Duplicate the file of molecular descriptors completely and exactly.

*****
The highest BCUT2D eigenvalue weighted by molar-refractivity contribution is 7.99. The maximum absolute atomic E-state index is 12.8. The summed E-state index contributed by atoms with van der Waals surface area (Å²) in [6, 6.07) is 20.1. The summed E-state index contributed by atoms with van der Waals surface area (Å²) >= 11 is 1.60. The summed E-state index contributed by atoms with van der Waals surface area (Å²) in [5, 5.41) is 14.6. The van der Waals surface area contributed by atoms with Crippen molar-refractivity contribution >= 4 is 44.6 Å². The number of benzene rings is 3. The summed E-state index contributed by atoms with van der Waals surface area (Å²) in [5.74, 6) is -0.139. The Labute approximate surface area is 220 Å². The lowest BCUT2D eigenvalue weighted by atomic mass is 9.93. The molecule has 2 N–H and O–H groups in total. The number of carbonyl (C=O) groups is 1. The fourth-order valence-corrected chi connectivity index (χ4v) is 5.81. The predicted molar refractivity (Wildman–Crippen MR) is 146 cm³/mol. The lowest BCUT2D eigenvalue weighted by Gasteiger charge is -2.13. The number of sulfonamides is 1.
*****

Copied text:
The highest BCUT2D eigenvalue weighted by molar-refractivity contribution is 7.99. The maximum absolute atomic E-state index is 12.8. The summed E-state index contributed by atoms with van der Waals surface area (Å²) in [6, 6.07) is 20.1. The summed E-state index contributed by atoms with van der Waals surface area (Å²) >= 11 is 1.60. The summed E-state index contributed by atoms with van der Waals surface area (Å²) in [5, 5.41) is 14.6. The van der Waals surface area contributed by atoms with Crippen molar-refractivity contribution >= 4 is 44.6 Å². The number of benzene rings is 3. The summed E-state index contributed by atoms with van der Waals surface area (Å²) in [5.74, 6) is -0.139. The Labute approximate surface area is 220 Å². The lowest BCUT2D eigenvalue weighted by atomic mass is 9.93. The molecule has 2 N–H and O–H groups in total. The number of carbonyl (C=O) groups is 1. The fourth-order valence-corrected chi connectivity index (χ4v) is 5.81. The predicted molar refractivity (Wildman–Crippen MR) is 146 cm³/mol. The lowest BCUT2D eigenvalue weighted by Gasteiger charge is -2.13. The number of sulfonamides is 1.